Egypt court acquits former president’s sons of corruption

February 22, 2020 GMT

CAIRO (AP) — An Egyptian court on Saturday acquitted the two sons of ousted President Hosni Mubarak on charges of stock market manipulation, the latest in a series of trials of Mubarak’s family since the 2011 uprising that toppled the longtime autocrat after nearly three decades in power.

The trial centered on the purchase by Mubarak’s sons — wealthy businessman Alaa and Mubarak’s one-time heir apparent Gamal — of a large number of shares in a local Egyptian bank. They allegedly knew the bank was to become the target of a takeover by an Gulf Arab investor, a move that was virtually certain to drive up share prices dramatically.


The Cairo Criminal Court also acquitted six others on the same charges, while a seventh defendant has died. Saturday’s verdict can be appealed before a higher court.

One the acquitted men is investment banker Hassan Heikal, son of Mohamed Hassanein Heikal, a confidant of Egypt’s late nationalist leader Gamal Abdel-Nasser and the author of a series of books giving insider accounts of Egypt’s wars and peacemaking with Israel. Heikal, the father, died in 2016.

The trial was one of series of court proceedings against Mubarak and his family in recent years. The three were first detained in April 2011, two months after the popular uprising forced Mubarak to step down as part of the so-called Arab Spring. Following a lengthy trial, Mubarak was acquitted of killing protesters during the 18-day uprising against his autocratic rule.

The two sons and their father were sentenced to three years in prison following their conviction of embezzling funds set aside for the restoration and maintenance of presidential palaces, using the money to upgrade their private residences. The sons were released in 2015 for time served, while Mubarak walked free in 2017. The trio paid back to the state the money they embezzled.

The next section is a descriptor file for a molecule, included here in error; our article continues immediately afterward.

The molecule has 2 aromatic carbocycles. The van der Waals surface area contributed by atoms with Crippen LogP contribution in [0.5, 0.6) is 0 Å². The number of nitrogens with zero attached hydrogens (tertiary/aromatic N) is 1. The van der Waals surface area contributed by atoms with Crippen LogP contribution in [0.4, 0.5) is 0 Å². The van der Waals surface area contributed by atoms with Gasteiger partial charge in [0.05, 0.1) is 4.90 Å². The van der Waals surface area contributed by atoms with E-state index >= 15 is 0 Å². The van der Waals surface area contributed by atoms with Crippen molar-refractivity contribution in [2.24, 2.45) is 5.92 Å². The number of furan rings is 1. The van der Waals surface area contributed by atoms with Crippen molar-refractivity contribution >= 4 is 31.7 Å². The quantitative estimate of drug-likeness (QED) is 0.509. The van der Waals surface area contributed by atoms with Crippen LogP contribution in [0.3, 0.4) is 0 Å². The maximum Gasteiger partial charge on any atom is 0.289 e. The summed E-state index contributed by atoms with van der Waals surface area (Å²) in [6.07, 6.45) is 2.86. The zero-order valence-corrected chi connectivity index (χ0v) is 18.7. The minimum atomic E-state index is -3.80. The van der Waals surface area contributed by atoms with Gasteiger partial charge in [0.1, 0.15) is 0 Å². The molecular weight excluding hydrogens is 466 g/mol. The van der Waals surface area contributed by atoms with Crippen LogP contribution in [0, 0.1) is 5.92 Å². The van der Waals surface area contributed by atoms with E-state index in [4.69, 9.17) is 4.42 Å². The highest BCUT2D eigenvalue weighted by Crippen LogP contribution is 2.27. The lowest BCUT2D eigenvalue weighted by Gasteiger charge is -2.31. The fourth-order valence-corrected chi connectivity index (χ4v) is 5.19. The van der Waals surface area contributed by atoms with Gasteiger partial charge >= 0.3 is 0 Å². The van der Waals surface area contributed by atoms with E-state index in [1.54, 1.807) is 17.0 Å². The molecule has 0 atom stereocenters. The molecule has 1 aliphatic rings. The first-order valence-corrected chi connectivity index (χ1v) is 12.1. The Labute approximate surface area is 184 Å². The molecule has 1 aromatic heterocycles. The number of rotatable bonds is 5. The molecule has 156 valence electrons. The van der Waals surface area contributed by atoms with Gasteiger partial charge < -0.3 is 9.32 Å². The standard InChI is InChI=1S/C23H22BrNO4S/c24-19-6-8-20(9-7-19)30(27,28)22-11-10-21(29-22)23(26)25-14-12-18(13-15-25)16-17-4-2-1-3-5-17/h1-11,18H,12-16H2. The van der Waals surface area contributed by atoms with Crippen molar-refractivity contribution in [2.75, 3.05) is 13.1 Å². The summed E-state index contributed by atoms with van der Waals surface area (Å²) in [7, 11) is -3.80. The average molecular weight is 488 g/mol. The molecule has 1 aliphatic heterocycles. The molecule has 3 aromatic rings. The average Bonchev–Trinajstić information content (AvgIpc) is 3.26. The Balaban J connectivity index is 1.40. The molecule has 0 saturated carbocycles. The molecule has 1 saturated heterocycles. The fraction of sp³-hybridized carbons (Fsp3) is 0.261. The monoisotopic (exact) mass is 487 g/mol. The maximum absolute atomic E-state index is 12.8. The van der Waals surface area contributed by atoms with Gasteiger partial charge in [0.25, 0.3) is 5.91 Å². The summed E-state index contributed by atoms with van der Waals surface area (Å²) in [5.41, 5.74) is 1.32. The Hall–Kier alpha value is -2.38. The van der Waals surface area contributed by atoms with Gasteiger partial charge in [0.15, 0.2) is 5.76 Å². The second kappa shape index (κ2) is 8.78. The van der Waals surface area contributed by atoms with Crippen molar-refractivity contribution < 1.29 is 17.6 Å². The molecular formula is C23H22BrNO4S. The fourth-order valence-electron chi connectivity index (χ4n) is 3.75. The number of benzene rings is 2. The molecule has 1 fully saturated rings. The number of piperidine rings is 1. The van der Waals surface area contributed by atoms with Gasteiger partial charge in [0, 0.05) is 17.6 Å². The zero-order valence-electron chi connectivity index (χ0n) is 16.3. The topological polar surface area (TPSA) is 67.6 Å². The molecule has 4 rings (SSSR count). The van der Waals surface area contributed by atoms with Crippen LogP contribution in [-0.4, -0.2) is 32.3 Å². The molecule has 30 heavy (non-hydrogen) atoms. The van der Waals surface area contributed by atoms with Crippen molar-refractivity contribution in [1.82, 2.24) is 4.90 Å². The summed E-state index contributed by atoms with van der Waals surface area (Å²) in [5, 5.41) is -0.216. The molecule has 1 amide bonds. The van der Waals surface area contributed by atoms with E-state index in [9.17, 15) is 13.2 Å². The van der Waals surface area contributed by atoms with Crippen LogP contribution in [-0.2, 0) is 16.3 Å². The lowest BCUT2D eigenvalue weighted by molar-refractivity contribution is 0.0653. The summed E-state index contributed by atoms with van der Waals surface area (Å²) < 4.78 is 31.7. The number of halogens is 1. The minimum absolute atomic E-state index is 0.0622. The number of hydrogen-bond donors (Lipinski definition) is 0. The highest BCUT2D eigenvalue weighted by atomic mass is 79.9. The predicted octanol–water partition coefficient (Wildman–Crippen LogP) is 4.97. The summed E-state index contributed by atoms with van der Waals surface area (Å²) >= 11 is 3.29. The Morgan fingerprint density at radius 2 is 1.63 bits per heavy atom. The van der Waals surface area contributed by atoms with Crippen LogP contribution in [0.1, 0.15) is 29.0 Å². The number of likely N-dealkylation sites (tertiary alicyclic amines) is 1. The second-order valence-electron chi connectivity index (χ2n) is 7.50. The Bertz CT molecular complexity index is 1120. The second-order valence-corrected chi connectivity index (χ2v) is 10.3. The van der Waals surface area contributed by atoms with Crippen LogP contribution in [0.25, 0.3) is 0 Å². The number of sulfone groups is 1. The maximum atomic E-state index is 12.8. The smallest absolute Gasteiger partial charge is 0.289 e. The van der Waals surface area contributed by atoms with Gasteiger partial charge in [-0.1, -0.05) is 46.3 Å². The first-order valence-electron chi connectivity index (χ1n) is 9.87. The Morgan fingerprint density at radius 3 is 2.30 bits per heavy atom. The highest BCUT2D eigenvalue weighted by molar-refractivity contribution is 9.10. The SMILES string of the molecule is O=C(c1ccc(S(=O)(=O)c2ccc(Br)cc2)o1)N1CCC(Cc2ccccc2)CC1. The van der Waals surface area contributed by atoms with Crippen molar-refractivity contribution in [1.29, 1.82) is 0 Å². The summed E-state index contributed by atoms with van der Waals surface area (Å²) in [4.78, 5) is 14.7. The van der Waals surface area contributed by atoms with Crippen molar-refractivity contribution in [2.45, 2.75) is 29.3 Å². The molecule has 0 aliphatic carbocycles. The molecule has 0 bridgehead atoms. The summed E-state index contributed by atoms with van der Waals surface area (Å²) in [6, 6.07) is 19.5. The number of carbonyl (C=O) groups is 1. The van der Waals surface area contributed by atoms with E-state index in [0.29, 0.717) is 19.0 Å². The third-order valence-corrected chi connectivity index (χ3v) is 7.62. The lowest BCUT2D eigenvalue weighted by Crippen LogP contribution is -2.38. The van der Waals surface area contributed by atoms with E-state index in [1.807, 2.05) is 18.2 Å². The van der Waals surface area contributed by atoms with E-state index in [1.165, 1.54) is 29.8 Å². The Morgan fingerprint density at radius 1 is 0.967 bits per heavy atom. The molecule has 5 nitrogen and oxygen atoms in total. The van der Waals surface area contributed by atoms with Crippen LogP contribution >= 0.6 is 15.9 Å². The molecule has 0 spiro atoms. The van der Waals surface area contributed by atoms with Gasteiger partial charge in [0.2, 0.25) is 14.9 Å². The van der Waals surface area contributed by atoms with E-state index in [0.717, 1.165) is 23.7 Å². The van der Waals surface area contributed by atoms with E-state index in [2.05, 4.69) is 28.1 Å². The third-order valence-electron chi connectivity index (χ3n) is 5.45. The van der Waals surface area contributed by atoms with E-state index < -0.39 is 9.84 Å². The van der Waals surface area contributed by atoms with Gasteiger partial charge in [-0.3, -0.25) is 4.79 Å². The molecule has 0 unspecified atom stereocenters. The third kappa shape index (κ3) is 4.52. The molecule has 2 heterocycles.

The sons were briefly detained in Sep. 2018 pending their trial on charges of stock market manipulation. But they were released a bail of 100,000 pounds ($5,600) each after an appeals court accepted a motion moved by their defense lawyers to remove the judge who ordered their detention.

Preventing Gamal from succeeding his father was among the chief motives for the 2011 uprising and the military’s subsequent support for the revolt. The years that followed saw most of the key figures of Mubarak’s regime go on trial on corruption or power abuse charges, but almost all of them have since been acquitted or walked free after repaying part or all the funds they had illegally amassed.


But while most Mubarak regime luminaries have since lived quietly on the sidelines, second-string Mubarak loyalists have found their way back to public life under the rule of general-turned-president Abdel-Fattah el-Sissi, particularly in parliament, a mostly rubber-stamp chamber packed with government supporters and media figures.

El-Sissi, as defense minister, led the military’s 2013 ouster of Egypt’s first freely elected president, Mohammed Morsi, following massive protests against his one-year rule, which proved divisive. El-Sissi has since overseen a massive crackdown on thousands of Morsi’s supporters, jailing them along with secular activists who organized the 2011 uprising.